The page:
Now imagine my good luck big daddy only introduced the primary 8 streaming thing a few years after I managed to scrap through primary 3 by the skin of my teeth. Streaming at primary 3!!!??? You got to be freaking kidding me!!!!!!!!

I don't mind the study a few more years thing as time is relative. So what if I take 8 years to finish primary school and I live healthily to 85? Would you be happier to finish graduate studies at 18 but can only live till 55? Same goes for the never ending race to get that promotion faster, to reach that financial freedom age quicker. Why the rush? You running out of time?

Opps! I digress...


Can you imagine someone up there in bureaucracy making a decision for me that it's to  my "best interest" to be Monolingual? (Can linguistics skills be determined by academic results?)

Take away the few things that I like and comfortable with?

Thank goodness Lady Luck had other plans for me....
 
Who knew decades later, compared to my kōhai 後輩 who are at best Bilingual, I am not so 2nd rate after all!



P.S.  To polyglots and those elite students who studied 3 languages in school during my time, please allow me to sing 1 hour in the spotlight for once. I know I am nothing compared to you all. Have a bit of compassion. Namaste.


花生
 


花生饼

8 comments:

  1. Hi SMOL

    Whatever it is , always remember when your roots are .

    Perhaps nowadays some of the people have more knowledge into "kistory " than their own local history .

    ReplyDelete
  2. Small Time Investor,

    My roots extend beyond 09 August 1965 ;)

    ReplyDelete
  3. Wow SMOL

    You are Multi-Lingualistic person and can speak any form of language when needed to the occasion!!!. Bravoooo....

    ReplyDelete
    Replies
    1. B,

      I'm a salesman. No talk; no sugar.

      My situation is not unusual in multicultural and multiracial Singapore.

      We have quite a few Indian and Malay friends that can speak powderful Hokkien and Mandarin too ;)

      It all depends on our attitude - mingle or only stick with our own kind.

      Plastic football at the HDB void decks is the perfect mingling place! We can even play with a table-tennis table right smack in the centre, never mind the many pillars!? LOL!

      Now I don't see young children playing at the void decks anymore...

      Delete
  4. I learned my Hokkien from listening to ONG TOH telling story on the Redifusion. It 's a 1st class Hokkien. Do you agreed? Yet at times, i got problem trying to understand my late FIL who was from Hokkien (Angquay)-China. Even my wife at times trying hard the same.
    i suppose one dialect itself like Hokkien has many variations and accents; depending which part of the place or town in Hokkien of China. i wonder "Ong TOH's" version is it the main Hokkien dialect version or not?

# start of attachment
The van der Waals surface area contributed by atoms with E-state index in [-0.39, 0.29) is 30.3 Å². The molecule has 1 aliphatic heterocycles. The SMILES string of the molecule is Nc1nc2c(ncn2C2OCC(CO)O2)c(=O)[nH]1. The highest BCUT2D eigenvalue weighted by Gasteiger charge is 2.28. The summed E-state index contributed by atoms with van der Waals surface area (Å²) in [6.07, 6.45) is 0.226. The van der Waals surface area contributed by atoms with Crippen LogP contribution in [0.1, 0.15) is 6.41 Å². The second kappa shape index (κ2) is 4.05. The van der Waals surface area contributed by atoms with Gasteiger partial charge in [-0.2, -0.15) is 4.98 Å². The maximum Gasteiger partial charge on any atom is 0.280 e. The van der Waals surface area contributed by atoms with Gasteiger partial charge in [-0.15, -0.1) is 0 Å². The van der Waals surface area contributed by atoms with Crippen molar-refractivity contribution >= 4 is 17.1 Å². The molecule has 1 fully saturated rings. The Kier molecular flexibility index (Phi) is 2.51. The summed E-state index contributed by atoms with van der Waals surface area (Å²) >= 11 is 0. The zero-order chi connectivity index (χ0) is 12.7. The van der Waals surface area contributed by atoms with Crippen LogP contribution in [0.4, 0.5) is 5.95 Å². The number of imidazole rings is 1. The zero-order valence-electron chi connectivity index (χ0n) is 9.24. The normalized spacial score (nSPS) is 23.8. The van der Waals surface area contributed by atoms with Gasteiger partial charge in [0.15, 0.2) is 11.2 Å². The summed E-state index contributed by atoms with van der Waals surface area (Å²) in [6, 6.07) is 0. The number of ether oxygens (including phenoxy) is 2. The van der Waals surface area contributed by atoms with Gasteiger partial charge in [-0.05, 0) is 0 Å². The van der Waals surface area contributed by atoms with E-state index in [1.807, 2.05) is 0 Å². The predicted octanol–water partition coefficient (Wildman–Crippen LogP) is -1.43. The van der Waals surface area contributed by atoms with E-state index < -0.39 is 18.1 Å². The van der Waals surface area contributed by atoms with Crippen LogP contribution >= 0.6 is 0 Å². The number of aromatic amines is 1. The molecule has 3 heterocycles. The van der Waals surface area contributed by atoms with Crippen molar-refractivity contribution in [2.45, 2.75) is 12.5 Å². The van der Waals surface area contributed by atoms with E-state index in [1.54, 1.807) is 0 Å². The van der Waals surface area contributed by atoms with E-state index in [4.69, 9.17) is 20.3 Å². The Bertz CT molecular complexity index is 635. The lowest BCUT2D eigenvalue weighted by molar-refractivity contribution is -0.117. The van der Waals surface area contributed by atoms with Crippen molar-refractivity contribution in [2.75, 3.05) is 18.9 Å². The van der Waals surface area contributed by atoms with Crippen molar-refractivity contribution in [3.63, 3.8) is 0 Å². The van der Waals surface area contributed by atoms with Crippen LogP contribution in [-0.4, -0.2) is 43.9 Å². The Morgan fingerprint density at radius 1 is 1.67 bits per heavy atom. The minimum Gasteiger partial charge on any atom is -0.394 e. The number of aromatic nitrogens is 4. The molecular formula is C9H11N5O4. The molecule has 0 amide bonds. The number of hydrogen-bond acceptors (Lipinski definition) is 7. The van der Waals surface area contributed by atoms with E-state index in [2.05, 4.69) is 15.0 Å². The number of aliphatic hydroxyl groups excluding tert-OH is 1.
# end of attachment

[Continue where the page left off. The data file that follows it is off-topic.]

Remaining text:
ReplyDelete
    Replies
    1. temperament,

      Yes, Rediffusion got Lee Dai Soh 李大傻 (Cantonese), Ng Chia Kheng 黄正经 (Teochew), Ong Toh 王道 (Hokkien) and Chong Soon Fat 张顺发 (Hakka) - one for each dialect group.

      Yup, for Teochew, we have Chaoyang Teochew that sounds different from "regular" Teochew.

      It's normal - people speak with different accents from different regions.

      Malaysian Federation Mandarin is distinctive from Singapore accented Mandarin ;)

      Dialects "spoken" by our broadcasters are Standard or Formal versions. We don't talk like that in everyday life ;)

      I think the dialects we speak in Singapore are colloquial or informal versions.

      Delete
  5. The Japanese started importing Kanji and their "On" readings (native Japanese pronunciation for similar words is called "Kun") around the Tang Dynasty too. Which is why many "On' readings for Kanji actually sounded closer to Hokkien than their "putonghua" equivalent today.

    Still, there can be as many as 3-4 different kinds of "On" readings for a single Kanji due to different times they were adopted as part of compound words (imported during different dynasties in China) causing much grief for the Japanese language learners centuries later.

    ReplyDelete
    Replies
    1. Patty,

      In Korean, princess is pronounced similar to our Hokkien "gong zhu" I noticed.

      I'm glad I can read complex Chinese characters - all thanks to Jing Yong's novels and HK's Long Hu Men comics!

      Getting around in Tokyo was less daunting by reading the Kanji characters :)

      Delete